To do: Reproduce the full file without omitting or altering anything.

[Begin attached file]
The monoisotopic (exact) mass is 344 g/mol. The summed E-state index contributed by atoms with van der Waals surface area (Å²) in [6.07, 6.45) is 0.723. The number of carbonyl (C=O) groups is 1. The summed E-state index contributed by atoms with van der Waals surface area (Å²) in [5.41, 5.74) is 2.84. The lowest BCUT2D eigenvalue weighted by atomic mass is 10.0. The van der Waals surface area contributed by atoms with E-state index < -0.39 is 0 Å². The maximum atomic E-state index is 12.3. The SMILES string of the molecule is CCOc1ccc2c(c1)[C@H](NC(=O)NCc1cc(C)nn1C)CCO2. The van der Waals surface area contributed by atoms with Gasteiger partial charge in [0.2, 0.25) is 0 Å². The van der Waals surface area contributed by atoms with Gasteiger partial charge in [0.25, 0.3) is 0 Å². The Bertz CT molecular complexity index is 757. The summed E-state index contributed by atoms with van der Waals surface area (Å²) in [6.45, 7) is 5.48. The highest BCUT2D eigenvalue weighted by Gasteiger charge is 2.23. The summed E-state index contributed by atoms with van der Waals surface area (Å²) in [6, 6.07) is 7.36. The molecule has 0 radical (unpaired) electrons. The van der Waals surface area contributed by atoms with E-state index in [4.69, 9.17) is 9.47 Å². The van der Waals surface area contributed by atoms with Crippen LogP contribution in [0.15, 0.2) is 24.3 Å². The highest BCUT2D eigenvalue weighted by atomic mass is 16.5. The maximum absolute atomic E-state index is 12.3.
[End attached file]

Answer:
The monoisotopic (exact) mass is 344 g/mol. The summed E-state index contributed by atoms with van der Waals surface area (Å²) in [6.07, 6.45) is 0.723. The number of carbonyl (C=O) groups is 1. The summed E-state index contributed by atoms with van der Waals surface area (Å²) in [5.41, 5.74) is 2.84. The lowest BCUT2D eigenvalue weighted by atomic mass is 10.0. The van der Waals surface area contributed by atoms with E-state index < -0.39 is 0 Å². The maximum atomic E-state index is 12.3. The SMILES string of the molecule is CCOc1ccc2c(c1)[C@H](NC(=O)NCc1cc(C)nn1C)CCO2. The van der Waals surface area contributed by atoms with Gasteiger partial charge in [0.2, 0.25) is 0 Å². The van der Waals surface area contributed by atoms with Gasteiger partial charge in [0.25, 0.3) is 0 Å². The Bertz CT molecular complexity index is 757. The summed E-state index contributed by atoms with van der Waals surface area (Å²) in [6.45, 7) is 5.48. The highest BCUT2D eigenvalue weighted by Gasteiger charge is 2.23. The summed E-state index contributed by atoms with van der Waals surface area (Å²) in [6, 6.07) is 7.36. The molecule has 0 radical (unpaired) electrons. The van der Waals surface area contributed by atoms with E-state index in [4.69, 9.17) is 9.47 Å². The van der Waals surface area contributed by atoms with Crippen LogP contribution in [0.15, 0.2) is 24.3 Å². The highest BCUT2D eigenvalue weighted by atomic mass is 16.5. The maximum absolute atomic E-state index is 12.3.